In today’s highly competitive, globalized market, with so many options available to prospective employees, especially younger ones, there has been a shift in the way employers have had to think of and engage with their workforce. This is especially true when taking into account the somewhat fickle millennial workforce, for whom satisfaction, engagement, and work–life balance are often equally important to salary and benefits. Work-from-home availability, BYOD policies, and benefits and vacation policies are often as important as salary to this segment of the work force.
Thus, there is an ever-increasing need to track employee engagement and satisfaction levels and keep employees happy, and the vast majority of organizations are putting time, effort, and money into employee relations like never before, and gearing specific programs and initiatives for the different types and generations of workers they employ. Employee relations is of import not just to keep attrition rates low or to retain employees but also has a part to play when attracting new talent and new employees. It is not unusual in today’s professional scenario for prospective employees to pose questions related to employee relations initiatives and policies when considering whether they want to be part of an organization. Organizational culture is an increasingly important consideration, especially amongst the younger workforce.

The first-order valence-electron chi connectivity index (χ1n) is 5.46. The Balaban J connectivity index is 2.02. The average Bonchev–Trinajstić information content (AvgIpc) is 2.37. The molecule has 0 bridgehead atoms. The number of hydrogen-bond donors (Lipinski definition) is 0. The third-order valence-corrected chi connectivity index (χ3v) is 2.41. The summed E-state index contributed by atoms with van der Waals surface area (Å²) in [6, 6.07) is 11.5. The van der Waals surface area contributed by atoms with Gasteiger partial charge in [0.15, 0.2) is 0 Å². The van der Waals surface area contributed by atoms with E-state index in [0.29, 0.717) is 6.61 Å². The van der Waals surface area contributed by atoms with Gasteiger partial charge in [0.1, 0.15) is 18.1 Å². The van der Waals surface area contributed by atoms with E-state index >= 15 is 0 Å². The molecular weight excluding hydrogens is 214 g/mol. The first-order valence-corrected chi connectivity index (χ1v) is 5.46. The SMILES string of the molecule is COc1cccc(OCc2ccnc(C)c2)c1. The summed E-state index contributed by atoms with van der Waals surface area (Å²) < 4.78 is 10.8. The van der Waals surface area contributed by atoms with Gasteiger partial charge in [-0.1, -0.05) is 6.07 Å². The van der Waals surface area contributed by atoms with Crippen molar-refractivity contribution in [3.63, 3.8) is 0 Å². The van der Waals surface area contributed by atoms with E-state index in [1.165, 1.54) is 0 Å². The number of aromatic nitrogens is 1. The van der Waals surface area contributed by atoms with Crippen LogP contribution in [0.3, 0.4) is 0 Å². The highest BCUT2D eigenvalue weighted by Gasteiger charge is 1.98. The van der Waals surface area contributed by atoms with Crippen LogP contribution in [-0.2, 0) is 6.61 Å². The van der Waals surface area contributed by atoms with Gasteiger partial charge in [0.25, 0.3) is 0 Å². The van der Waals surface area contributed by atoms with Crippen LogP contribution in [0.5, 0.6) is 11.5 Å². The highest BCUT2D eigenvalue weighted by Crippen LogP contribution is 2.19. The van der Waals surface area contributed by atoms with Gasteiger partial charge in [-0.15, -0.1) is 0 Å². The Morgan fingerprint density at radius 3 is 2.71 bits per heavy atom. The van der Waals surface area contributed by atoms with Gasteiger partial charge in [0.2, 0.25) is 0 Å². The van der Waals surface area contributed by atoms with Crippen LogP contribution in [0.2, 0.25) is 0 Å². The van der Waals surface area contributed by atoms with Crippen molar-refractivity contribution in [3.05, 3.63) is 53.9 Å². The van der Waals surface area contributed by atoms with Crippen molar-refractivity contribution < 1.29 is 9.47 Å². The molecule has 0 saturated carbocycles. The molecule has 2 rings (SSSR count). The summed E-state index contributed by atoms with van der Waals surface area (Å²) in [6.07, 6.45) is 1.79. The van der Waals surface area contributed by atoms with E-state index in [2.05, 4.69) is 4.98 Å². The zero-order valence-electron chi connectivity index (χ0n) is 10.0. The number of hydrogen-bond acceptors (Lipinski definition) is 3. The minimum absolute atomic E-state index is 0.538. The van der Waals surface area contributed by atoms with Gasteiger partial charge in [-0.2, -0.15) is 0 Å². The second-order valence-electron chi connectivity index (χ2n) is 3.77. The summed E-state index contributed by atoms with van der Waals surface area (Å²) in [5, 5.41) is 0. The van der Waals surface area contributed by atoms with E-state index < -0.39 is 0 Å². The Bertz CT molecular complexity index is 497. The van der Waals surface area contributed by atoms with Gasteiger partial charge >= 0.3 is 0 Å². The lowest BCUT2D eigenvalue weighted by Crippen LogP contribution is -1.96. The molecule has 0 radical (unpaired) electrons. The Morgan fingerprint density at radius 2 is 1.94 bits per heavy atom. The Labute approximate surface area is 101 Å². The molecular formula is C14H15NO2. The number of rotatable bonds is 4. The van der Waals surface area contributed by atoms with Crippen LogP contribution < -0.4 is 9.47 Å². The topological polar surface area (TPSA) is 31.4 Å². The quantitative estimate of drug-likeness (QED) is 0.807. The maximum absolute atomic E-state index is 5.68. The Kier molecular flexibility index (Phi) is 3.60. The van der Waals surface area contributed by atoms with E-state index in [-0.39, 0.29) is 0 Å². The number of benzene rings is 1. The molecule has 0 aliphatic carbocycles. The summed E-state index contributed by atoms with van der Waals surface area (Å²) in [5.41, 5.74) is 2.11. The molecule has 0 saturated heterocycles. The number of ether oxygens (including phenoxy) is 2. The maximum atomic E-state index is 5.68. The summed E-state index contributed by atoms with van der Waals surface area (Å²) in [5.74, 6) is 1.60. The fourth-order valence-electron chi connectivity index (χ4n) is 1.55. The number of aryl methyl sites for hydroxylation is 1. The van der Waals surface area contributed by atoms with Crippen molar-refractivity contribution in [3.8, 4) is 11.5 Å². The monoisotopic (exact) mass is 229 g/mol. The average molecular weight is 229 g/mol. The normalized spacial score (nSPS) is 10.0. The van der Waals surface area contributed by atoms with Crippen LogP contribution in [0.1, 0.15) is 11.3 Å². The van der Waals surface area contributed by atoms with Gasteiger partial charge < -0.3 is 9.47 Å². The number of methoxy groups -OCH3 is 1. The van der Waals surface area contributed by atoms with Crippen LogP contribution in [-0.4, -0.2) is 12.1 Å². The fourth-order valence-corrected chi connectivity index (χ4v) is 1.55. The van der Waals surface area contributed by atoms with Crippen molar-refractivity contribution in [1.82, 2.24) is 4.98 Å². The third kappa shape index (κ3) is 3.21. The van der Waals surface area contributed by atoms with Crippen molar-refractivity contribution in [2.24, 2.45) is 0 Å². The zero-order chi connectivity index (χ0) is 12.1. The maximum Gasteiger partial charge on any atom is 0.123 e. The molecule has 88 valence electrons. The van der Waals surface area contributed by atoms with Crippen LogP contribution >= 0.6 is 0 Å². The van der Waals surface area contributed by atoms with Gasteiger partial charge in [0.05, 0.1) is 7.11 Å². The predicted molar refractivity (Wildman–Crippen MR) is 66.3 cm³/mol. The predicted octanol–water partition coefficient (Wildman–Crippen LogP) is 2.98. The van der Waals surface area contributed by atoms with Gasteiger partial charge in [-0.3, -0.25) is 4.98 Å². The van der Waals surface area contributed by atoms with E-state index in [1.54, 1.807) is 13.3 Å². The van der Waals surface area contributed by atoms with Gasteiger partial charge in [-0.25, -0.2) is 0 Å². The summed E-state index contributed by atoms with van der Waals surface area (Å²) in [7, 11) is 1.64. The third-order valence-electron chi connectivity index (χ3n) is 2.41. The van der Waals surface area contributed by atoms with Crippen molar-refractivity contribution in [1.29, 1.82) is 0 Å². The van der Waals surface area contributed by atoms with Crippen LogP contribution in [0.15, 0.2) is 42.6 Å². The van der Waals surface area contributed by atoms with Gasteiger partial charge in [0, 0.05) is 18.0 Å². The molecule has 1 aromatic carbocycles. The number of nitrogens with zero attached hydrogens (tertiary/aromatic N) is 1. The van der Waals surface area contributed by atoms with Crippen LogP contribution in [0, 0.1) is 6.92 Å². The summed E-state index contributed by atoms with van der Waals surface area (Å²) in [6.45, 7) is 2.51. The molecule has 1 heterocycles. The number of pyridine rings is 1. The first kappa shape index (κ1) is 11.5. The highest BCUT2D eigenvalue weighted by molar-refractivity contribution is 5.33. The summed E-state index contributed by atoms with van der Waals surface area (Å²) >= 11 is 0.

The key elements of employee relations revolve around two facets—employees’ relationships with one another and the employee–employer relationship. Happier, more engaged employees mean better productivity and the smoother functioning and operations of the business and thus, the company’s overall performance, standing, and bottom line. Keeping this in mind, it behooves organizations to strive for a harmonious environment, where teams function smoothly and in sync to a great extent, and where they feel happy and look forward to coming in to work rather than dreading their workplace and interactions with colleagues and managers. Strife, discontentment, and low morale are all essential to avoid or nip in the bud, for the health and longevity of the organization. This can be facilitated by having appropriate employee relations policies in place to ensure that employees are engaged, interacting, and have open dialogue between one another and across teams. In addition, employees must be made to feel comfortable, recognized for their contributions, valued by the organization, as well as by team members and management and those in positions of authority, that is to say, superiors within the organization.